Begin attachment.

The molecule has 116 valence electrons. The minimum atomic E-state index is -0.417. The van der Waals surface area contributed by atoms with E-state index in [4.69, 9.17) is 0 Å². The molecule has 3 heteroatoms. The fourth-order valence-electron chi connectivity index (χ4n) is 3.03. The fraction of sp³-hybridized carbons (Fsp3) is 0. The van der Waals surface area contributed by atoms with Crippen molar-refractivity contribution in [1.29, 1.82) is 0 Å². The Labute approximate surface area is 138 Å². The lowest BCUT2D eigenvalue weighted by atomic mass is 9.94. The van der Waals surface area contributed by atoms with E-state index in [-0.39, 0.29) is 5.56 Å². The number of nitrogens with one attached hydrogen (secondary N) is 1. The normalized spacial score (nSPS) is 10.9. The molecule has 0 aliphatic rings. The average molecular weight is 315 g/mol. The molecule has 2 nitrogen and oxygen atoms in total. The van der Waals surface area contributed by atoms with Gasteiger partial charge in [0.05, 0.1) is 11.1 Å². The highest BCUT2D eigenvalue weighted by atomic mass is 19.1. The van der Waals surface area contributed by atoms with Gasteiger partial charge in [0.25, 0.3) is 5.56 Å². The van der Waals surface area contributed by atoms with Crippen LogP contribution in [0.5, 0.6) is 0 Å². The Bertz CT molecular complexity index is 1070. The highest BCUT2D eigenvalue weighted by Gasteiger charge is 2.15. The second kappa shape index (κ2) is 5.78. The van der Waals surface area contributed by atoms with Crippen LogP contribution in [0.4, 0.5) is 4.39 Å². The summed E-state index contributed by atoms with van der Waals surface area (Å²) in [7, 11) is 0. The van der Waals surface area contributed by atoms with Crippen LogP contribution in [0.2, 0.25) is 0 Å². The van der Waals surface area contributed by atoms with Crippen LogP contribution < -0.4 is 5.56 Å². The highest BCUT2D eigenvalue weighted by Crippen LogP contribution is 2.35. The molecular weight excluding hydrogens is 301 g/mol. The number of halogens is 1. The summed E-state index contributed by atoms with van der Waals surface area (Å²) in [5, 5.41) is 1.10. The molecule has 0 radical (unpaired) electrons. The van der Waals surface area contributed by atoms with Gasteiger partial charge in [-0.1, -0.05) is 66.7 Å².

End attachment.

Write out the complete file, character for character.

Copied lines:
The molecule has 116 valence electrons. The minimum atomic E-state index is -0.417. The van der Waals surface area contributed by atoms with E-state index in [4.69, 9.17) is 0 Å². The molecule has 3 heteroatoms. The fourth-order valence-electron chi connectivity index (χ4n) is 3.03. The fraction of sp³-hybridized carbons (Fsp3) is 0. The van der Waals surface area contributed by atoms with Crippen molar-refractivity contribution in [1.29, 1.82) is 0 Å². The Labute approximate surface area is 138 Å². The lowest BCUT2D eigenvalue weighted by atomic mass is 9.94. The van der Waals surface area contributed by atoms with E-state index in [-0.39, 0.29) is 5.56 Å². The number of nitrogens with one attached hydrogen (secondary N) is 1. The normalized spacial score (nSPS) is 10.9. The molecule has 0 aliphatic rings. The average molecular weight is 315 g/mol. The molecule has 2 nitrogen and oxygen atoms in total. The van der Waals surface area contributed by atoms with Gasteiger partial charge in [0.05, 0.1) is 11.1 Å². The highest BCUT2D eigenvalue weighted by atomic mass is 19.1. The van der Waals surface area contributed by atoms with Gasteiger partial charge in [0.25, 0.3) is 5.56 Å². The van der Waals surface area contributed by atoms with Crippen LogP contribution in [0.5, 0.6) is 0 Å². The Bertz CT molecular complexity index is 1070. The highest BCUT2D eigenvalue weighted by Gasteiger charge is 2.15. The second kappa shape index (κ2) is 5.78. The van der Waals surface area contributed by atoms with Crippen LogP contribution in [0.4, 0.5) is 4.39 Å². The summed E-state index contributed by atoms with van der Waals surface area (Å²) in [7, 11) is 0. The van der Waals surface area contributed by atoms with Crippen LogP contribution in [0.2, 0.25) is 0 Å². The van der Waals surface area contributed by atoms with Crippen LogP contribution < -0.4 is 5.56 Å². The highest BCUT2D eigenvalue weighted by Crippen LogP contribution is 2.35. The molecular weight excluding hydrogens is 301 g/mol. The number of halogens is 1. The summed E-state index contributed by atoms with van der Waals surface area (Å²) in [5, 5.41) is 1.10. The molecule has 0 radical (unpaired) electrons. The van der Waals surface area contributed by atoms with Gasteiger partial charge in [-0.1, -0.05) is 66.7 Å².